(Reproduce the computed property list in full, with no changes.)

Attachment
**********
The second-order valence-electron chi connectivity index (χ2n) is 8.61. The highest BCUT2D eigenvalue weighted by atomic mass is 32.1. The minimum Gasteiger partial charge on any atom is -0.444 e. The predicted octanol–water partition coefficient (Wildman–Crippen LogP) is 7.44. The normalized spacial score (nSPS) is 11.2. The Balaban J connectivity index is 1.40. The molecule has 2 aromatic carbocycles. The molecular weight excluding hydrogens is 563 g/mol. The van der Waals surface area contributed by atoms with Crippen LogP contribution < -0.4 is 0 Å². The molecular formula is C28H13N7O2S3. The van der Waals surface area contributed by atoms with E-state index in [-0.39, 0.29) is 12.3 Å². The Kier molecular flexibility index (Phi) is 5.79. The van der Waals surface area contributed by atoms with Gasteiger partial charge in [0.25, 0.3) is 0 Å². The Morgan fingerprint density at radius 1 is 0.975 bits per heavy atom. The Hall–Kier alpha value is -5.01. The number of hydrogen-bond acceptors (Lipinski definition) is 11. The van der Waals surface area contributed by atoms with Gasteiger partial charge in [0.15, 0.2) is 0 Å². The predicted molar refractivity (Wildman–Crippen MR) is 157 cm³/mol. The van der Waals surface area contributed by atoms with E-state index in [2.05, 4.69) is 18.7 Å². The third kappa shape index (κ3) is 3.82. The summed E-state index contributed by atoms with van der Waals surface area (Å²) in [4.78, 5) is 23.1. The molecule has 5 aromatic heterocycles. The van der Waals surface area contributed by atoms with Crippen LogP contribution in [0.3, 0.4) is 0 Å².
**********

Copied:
The second-order valence-electron chi connectivity index (χ2n) is 8.61. The highest BCUT2D eigenvalue weighted by atomic mass is 32.1. The minimum Gasteiger partial charge on any atom is -0.444 e. The predicted octanol–water partition coefficient (Wildman–Crippen LogP) is 7.44. The normalized spacial score (nSPS) is 11.2. The Balaban J connectivity index is 1.40. The molecule has 2 aromatic carbocycles. The molecular weight excluding hydrogens is 563 g/mol. The van der Waals surface area contributed by atoms with Crippen LogP contribution < -0.4 is 0 Å². The molecular formula is C28H13N7O2S3. The van der Waals surface area contributed by atoms with E-state index in [-0.39, 0.29) is 12.3 Å². The Kier molecular flexibility index (Phi) is 5.79. The van der Waals surface area contributed by atoms with Gasteiger partial charge in [0.25, 0.3) is 0 Å². The Morgan fingerprint density at radius 1 is 0.975 bits per heavy atom. The Hall–Kier alpha value is -5.01. The number of hydrogen-bond acceptors (Lipinski definition) is 11. The van der Waals surface area contributed by atoms with Gasteiger partial charge in [0.15, 0.2) is 0 Å². The predicted molar refractivity (Wildman–Crippen MR) is 157 cm³/mol. The van der Waals surface area contributed by atoms with E-state index in [2.05, 4.69) is 18.7 Å². The third kappa shape index (κ3) is 3.82. The summed E-state index contributed by atoms with van der Waals surface area (Å²) in [4.78, 5) is 23.1. The molecule has 5 aromatic heterocycles. The van der Waals surface area contributed by atoms with Crippen LogP contribution in [0.3, 0.4) is 0 Å².